Theresa May set to avoid Brexit customs defeat as Tory rebels agree deal with No10

Posted On: 
11th June 2018

Theresa May is set to avoid a humiliating defeat on a key Brexit policy after Tory rebels agreed to a compromise deal with Number 10.

Theresa May faces a series of crunch Commons votes on Tuesday and Wednesday.
PA Images

They are prepared to back a new amendment to the EU Withdrawal Bill pledging the Government to reach a "customs arrangement" with Brussels.

That would knock out a House of Lords amendment which called on ministers to enter in a new "customs union" with the EU.

Theresa May claims Brexit bill defeat will 'undermine' UK's negotiations with Brussels

Fresh Brexit pressure on Jeremy Corbyn as pro-Labour union backs second EU referendum

Theresa May issues rallying cry to rebel Tory MPs as crunch Brexit votes loom

Former Education Secretary Nicky Morgan, a leading Remain supporter who was one of those ready to rebel, tonight confirmed she would support the new wording, which is being drawn up by Oliver Letwin.

However, the Government could still be defeated in a vote on Tuesday on a separate Lords amendment which aims to put Parliament in charge of the Brexit process if MPs vote to reject the final deal the Prime Minister reaches with Brussels.

At a meeting of the Tory backbench 1922 committee tonight, Mrs May called for party unity and said any government defeats would be cheered by the EU.

She said: "We must think about the message Parliament will send to the European Union this week.

"I am trying to negotiate the best deal for Britain. I am confident I can get a deal that allows us to strike our own trade deals while having a border with the EU which is as frictionless as possible.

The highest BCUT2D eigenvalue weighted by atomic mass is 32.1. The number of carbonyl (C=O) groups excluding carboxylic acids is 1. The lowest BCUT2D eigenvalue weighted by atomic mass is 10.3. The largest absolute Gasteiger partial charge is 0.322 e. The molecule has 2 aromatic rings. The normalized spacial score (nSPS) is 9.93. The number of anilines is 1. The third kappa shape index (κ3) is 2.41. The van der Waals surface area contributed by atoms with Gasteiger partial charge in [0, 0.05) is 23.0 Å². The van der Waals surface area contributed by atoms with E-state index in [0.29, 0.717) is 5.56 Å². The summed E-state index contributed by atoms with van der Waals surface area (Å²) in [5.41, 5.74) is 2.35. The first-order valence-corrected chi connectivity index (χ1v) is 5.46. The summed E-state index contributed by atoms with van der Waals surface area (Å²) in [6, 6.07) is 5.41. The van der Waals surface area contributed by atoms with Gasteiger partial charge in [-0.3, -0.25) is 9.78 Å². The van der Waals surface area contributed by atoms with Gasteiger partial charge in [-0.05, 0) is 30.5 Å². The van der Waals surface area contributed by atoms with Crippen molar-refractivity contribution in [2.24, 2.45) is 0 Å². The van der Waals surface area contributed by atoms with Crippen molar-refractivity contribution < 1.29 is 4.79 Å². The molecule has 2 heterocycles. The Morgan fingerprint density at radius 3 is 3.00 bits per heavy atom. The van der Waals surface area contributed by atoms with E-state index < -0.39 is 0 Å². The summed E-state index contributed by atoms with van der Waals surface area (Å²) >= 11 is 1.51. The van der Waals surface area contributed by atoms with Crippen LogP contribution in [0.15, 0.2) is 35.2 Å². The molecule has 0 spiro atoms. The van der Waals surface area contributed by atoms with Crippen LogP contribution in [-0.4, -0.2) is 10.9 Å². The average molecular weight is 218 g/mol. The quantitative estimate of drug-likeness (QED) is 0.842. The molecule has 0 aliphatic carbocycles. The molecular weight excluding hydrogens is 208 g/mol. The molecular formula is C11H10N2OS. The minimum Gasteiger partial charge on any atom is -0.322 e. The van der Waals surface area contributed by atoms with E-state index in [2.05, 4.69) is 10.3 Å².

"But if the Lords amendments are allowed to stand, that negotiating position will be undermined."

She added: "The message we send to the country through our votes this week is important.

"We must be clear that we are united as a party in our determination to deliver on the decision made by the British people."

Speaking outside the meeting, solicitor general Robert Buckland said: "There's ongoing work happening and it's emblematic of a real sense of common purpose in the party that we have to hang together or we hang separately. It's more than just about party unity, this is about the interests of the country."

And Brexit minister Steve Baker all-but confirmed that a deal had been done to head off a rebellion on a customs union.

He said: "The Goverment will look very carefully at what they've tabled and we will take a decision on whether or not we will support it in the usual way. Our policy is to leave the customs union so we can have our own independent trade policy, but it would be appropriate that we have an arrangement in place with the European Union."

But one Conservative MP told PoliticsHome he had not been impressed by the Prime Minister.

The MP said: "I was expecting something more substantive. It was all motherhood and apple pie stuff about Brexit meaning Brexit. It's government by committee - like a parish council. I want to be led."